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Re: new Struthionid?

>The holotype will be a fragment of eggshell, and no body fossils are
>referred. What is difficult for me, while their grounding is solid in
>distinguishing this species from others on the basis of eggshell thickness,
>pore density, and pore diameter, is why they chose to discard precedent in
>naming the taxon as a body fossil and a species of _Struthio_ rather than name
>ootaxa and apply the ootaxa to the species. This is, of course, rather
>excessive, but serves the point of referring a fossil egg to a body taxon that
>you cannot now demonstrate relevant without finding an adult in proximity or in
>fact whether you can determinately indicate the likelihood of bone to egg
>adherence. Not so here. The eggshell occurs in the Upper Laetoli beds below the
>Tuff 3, and eggshell determined to belong to *Struthio camelus* occurs above
>that, but also intermingles in part of Tuff 3 with the new taxon. This allows
>them to show sympatric struthionids occured. An hypothesis I would suggest
>would be that environmental factors can lead to eggshell variation in a single
>species without altering skeletal anatomy, a response to different humidity,
>laying conditions, or the health of the layer (i.e., the one who lays the egg,
>not the stratigraphic level), and this would lead to questioning fossil
>association of eggshell to body fossils without clear associative evidence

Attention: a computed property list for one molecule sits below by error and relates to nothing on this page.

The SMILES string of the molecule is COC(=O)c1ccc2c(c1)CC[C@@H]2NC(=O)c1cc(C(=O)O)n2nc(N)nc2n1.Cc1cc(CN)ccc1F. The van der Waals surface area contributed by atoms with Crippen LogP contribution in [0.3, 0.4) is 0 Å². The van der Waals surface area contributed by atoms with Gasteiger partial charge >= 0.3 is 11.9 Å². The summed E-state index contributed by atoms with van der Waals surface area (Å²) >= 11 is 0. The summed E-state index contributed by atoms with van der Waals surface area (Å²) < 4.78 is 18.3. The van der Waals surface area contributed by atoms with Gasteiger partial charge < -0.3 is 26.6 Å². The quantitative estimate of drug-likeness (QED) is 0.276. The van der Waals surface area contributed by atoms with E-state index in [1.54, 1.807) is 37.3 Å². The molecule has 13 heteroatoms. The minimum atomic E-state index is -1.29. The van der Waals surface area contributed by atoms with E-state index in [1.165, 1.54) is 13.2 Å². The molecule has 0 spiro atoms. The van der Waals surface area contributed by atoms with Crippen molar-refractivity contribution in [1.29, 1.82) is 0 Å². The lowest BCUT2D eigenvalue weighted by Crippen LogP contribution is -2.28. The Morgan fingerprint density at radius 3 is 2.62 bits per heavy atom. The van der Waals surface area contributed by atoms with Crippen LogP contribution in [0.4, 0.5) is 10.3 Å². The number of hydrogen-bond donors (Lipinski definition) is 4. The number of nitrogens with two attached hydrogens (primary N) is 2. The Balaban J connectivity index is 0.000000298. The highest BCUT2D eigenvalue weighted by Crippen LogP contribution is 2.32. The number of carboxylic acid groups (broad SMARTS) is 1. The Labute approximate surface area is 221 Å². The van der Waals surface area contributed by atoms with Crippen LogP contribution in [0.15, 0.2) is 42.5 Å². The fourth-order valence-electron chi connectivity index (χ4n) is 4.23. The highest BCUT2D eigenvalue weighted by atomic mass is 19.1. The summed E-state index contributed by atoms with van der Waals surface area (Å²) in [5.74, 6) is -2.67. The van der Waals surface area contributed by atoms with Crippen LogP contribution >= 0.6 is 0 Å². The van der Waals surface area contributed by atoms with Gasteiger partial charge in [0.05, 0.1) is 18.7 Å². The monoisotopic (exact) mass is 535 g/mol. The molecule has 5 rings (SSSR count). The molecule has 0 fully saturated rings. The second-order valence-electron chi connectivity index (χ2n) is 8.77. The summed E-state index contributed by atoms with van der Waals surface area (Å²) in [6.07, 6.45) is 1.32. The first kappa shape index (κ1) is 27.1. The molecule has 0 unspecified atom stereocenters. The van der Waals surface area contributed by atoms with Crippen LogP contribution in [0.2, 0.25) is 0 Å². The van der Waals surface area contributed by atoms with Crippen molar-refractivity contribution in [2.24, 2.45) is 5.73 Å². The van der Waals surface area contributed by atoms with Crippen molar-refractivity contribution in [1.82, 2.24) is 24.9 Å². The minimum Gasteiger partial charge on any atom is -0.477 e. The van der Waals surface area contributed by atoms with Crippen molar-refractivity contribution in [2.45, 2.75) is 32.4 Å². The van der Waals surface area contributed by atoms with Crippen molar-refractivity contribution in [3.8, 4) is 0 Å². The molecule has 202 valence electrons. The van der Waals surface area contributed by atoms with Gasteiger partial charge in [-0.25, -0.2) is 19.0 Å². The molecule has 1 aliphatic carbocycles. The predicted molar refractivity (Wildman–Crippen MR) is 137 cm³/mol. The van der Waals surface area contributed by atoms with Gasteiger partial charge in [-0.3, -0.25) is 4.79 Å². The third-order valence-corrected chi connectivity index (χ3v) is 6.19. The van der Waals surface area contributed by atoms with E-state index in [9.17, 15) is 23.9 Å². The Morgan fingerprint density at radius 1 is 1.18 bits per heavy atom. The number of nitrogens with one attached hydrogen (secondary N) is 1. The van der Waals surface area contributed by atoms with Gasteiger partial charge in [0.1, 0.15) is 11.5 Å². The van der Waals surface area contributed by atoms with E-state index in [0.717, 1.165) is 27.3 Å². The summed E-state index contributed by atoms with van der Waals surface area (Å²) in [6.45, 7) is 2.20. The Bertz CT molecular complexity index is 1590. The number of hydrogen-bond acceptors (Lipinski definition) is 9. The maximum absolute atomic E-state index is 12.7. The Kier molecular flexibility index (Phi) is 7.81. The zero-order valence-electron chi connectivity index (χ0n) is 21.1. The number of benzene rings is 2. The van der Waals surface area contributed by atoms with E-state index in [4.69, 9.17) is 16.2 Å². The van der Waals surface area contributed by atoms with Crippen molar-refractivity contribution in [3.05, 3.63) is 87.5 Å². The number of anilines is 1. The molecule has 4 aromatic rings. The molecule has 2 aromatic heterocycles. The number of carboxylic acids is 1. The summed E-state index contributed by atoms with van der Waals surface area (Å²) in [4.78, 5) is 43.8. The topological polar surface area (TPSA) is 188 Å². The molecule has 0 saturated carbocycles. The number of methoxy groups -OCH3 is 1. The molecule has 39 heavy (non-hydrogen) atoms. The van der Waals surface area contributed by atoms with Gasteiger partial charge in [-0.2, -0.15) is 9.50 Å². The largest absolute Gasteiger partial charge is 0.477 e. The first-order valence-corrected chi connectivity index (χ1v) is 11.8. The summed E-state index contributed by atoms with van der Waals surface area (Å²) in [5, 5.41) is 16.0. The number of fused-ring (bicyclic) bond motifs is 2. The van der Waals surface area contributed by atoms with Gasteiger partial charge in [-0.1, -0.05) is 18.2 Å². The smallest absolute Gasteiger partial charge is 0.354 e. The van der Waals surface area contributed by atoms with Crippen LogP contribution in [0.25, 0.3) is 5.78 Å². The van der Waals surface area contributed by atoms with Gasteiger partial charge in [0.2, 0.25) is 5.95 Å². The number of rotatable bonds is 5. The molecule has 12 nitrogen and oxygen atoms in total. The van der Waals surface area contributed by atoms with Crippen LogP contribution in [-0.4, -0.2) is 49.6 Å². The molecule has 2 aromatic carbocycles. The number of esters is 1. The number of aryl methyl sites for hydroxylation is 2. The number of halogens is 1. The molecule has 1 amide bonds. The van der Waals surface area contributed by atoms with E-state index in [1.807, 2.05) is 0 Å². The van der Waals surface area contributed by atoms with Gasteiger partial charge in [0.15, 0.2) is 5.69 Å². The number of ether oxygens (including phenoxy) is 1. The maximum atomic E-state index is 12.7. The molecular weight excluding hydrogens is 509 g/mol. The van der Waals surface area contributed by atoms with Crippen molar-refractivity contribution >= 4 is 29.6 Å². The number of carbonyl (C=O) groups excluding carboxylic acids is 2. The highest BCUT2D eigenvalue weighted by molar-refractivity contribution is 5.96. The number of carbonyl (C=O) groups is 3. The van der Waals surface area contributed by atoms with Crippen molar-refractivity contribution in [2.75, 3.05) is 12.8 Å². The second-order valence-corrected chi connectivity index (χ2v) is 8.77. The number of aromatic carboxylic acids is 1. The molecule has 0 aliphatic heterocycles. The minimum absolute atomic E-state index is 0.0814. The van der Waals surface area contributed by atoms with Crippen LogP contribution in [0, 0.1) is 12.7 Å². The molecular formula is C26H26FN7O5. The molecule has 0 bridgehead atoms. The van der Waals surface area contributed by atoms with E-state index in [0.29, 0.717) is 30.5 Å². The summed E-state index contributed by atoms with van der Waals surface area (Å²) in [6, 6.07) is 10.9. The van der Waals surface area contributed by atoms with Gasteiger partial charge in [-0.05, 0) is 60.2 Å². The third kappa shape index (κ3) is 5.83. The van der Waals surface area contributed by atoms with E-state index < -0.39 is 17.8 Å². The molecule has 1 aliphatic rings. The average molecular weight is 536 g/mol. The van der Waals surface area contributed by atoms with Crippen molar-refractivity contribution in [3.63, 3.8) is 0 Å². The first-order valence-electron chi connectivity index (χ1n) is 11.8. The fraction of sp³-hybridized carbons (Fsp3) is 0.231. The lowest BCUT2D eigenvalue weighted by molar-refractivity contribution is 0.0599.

>("Big Momma" associative evidence, for example).

Unfortunately naming new struthionids from eggshells is not unusual. Just taking cases from Africa I can think of at least nine:

Psammornis rothschildi Andrews 1910
Psammornis lybicus Moltoni 1928 (= Struthio camelus)
Diamantornis corbetti Pickford, Senut & Dauphin 1995
Diamantornis laini Pickford, Senut & Dauphin 1995
Struthio daberasensis Pickford, Senut & Dauphin 1995
Diamantornis wardi Pickford & Dauphin 1993
Diamantornis spaggiarii Senut, Dauphin & Pickford 1998
Struthio karingarabensis Senut, Dauphin & Pickford 1998
Struthio oshanai Sauer 1966

Did they compare their eggshells with all these? Most *might* show up at Laetoli based on biogeography and stratigraphy. There are also a couple of ostriches described from body fossils that should be considered before erecting more late neogene ostriches from Africa:

Struthio coppensi Mourer-Chauviré et al. 1996
Struthio oldawayi Lowe 1933

Additionally there exists remains of a large Pliocene/Early Pleistocene ostrich from North Africa that have never been properly described.

Tommy Tyrberg